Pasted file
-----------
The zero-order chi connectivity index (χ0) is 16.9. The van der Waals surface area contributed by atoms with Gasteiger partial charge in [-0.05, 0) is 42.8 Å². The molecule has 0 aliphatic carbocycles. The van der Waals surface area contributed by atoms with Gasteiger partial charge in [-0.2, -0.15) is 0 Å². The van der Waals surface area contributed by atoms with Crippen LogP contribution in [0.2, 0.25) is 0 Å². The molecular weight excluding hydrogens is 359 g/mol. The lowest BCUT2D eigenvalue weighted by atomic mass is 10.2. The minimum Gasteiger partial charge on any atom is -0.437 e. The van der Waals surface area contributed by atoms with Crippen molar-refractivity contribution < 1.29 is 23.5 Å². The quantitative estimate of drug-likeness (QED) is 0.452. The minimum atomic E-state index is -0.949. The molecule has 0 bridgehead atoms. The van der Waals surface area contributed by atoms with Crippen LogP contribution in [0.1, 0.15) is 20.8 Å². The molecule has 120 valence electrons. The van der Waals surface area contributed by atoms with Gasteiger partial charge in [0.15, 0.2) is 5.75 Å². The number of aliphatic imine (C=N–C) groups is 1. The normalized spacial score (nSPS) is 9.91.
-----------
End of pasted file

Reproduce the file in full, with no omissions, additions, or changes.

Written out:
The zero-order chi connectivity index (χ0) is 16.9. The van der Waals surface area contributed by atoms with Gasteiger partial charge in [-0.05, 0) is 42.8 Å². The molecule has 0 aliphatic carbocycles. The van der Waals surface area contributed by atoms with Gasteiger partial charge in [-0.2, -0.15) is 0 Å². The van der Waals surface area contributed by atoms with Crippen LogP contribution in [0.2, 0.25) is 0 Å². The molecular weight excluding hydrogens is 359 g/mol. The lowest BCUT2D eigenvalue weighted by atomic mass is 10.2. The minimum Gasteiger partial charge on any atom is -0.437 e. The van der Waals surface area contributed by atoms with Crippen molar-refractivity contribution < 1.29 is 23.5 Å². The quantitative estimate of drug-likeness (QED) is 0.452. The minimum atomic E-state index is -0.949. The molecule has 0 bridgehead atoms. The van der Waals surface area contributed by atoms with Crippen LogP contribution in [0.1, 0.15) is 20.8 Å². The molecule has 120 valence electrons. The van der Waals surface area contributed by atoms with Gasteiger partial charge in [0.15, 0.2) is 5.75 Å². The number of aliphatic imine (C=N–C) groups is 1. The normalized spacial score (nSPS) is 9.91.